The following is an edited transcript of my video What is the Trademark Modernization Act?.
There’s a lot to unpack in the Trademark Modernization Act, but I want to hit the highlights here. It was passed by Congress in December of 2020 in one of the big pandemic coronavirus relief packages—even though it has nothing to do directly with pandemic relief—it included the Trademark Modernization Act which was signed by President Trump into law on December 27th, 2020.
The USPTO then published proposed rules in early 2021, the final rules were published in November of 2021, and the Trademark Modernization Act took effect on December 18th, 2021. One of the key pieces of it is that it creates new grounds for ex parte challenges to a trademark registration based on expungement or re-examination, is the language used.
What is the ground of expungement? It is to challenge a registered trademark that has never been used in commerce. There are limitations as to the timing of when this challenge can be made, and this does not replace nor does the re-examination replace the existing procedures and grounds that can be brought at the Trademark Trial and Appeal Board in a petition to cancel of abandonment or non-use.
The second type of ex parte challenge is this re-examination proceeding. Again, there is a petitioner, but it’s an ex parte proceeding, it’s not a dispute before the appeal board, and you’ll see a little bit more about what that means in a moment. But in re-examination, the petitioner is requesting cancellation of some or all of the goods or services in a use-based registration and challenging that the mark was not in use with those goods or services at the relevant time when use was asserted.
Basically, if it was in a use-based application under 1(a) at the time the application was made, or if there was an allegation of use filed during a 1(b) application at that time of the allegation of use period. This type of challenge must be brought only within the first five years of registration.
Both of these challenges—expungement and re-examination—carry a $400 filing fee and the petitioner must set forth elements of a reasonable investigation, showing exactly what they searched and what they found and attach evidence to support their claim.
If the petitioner makes a prima facie case, then the proceeding is instituted and the petitioner has nothing else to do. Now, the burden is on the registrant, if they respond, to produce evidence to show use and support the continued registration. The registrant gets three months to respond once the USPTO issues an order directing them to respond. An extension is available with a fee.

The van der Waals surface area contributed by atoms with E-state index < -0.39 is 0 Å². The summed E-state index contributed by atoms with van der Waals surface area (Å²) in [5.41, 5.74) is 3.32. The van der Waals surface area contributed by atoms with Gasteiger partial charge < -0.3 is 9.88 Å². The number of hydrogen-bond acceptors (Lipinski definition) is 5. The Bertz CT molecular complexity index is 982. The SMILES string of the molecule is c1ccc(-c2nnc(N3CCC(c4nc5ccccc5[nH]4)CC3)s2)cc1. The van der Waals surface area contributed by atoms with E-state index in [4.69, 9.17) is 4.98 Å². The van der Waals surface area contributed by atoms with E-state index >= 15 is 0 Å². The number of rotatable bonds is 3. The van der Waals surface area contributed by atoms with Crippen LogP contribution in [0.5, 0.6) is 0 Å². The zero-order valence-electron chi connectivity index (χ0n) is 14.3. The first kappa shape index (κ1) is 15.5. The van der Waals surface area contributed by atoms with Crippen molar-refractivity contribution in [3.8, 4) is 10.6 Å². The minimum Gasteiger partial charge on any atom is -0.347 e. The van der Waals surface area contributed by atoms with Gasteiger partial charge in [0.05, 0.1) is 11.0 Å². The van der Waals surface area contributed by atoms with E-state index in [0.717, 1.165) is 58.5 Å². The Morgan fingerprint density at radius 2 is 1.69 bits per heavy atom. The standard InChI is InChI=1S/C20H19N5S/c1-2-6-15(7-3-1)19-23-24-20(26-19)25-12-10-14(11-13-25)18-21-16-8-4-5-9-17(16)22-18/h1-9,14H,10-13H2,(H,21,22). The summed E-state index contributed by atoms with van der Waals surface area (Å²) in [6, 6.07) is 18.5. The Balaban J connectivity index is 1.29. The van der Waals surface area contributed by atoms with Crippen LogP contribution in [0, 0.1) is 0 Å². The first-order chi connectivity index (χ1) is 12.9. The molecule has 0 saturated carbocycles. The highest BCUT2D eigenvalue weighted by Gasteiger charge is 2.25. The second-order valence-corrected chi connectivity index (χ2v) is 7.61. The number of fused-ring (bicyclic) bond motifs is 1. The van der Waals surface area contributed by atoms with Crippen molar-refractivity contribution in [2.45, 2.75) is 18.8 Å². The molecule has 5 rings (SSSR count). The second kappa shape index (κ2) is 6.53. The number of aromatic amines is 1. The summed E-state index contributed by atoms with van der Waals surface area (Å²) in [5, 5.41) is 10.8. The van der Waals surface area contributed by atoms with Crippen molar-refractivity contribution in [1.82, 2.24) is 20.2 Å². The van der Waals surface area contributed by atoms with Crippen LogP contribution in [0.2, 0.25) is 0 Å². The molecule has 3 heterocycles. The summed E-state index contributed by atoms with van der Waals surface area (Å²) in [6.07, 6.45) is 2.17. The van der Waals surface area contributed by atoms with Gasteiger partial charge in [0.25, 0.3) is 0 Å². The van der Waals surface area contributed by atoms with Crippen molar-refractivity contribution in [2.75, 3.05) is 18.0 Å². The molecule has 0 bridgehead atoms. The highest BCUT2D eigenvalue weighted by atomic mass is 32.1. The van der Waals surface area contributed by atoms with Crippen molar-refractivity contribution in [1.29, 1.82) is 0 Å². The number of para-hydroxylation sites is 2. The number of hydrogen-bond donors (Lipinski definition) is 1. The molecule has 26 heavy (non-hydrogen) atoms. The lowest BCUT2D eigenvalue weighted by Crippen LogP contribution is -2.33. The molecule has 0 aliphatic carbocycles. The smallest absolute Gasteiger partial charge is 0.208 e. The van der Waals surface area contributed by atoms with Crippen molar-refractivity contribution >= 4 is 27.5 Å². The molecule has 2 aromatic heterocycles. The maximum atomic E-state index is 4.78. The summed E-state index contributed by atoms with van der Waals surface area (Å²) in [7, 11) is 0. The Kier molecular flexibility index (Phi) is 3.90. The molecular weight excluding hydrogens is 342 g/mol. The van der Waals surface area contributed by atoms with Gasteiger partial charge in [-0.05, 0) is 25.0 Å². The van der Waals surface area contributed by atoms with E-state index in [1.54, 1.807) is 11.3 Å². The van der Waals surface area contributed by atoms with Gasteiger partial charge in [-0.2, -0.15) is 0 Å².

One more twist to this is that the director can institute these proceedings, even if there is no petitioner, if they have reasonable basis and grounds and belief that the mark was not used at the appropriate time or was never used.
These new proceedings are meant to try to address, and to try to give those affected a quicker, a more streamlined, less burdensome, less expensive ultimately, way to address and challenge those registrations. We are waiting to see these play out more, but that’s the key action created under the Trademark Modernization Act.
Also resulting from the Act is that coming in December, we will see shorter response times for Office Actions. So instead of six months, most Office Actions will only have three months to respond by applicants. That’s going to be a big change for applicants and for their attorneys, and especially for docketing systems and software that are used to calculating and monitoring and reminding about these deadlines. Ultimately, it should lead to a shorter timeframe for most applications to go through that long and winding road. It’s not changing the road, it’s just changing part of the timeframe along the way of that road.
Those are my key takeaways from the Trademark Modernization Act. For more information or if you have questions, feel free to connect with me on our website.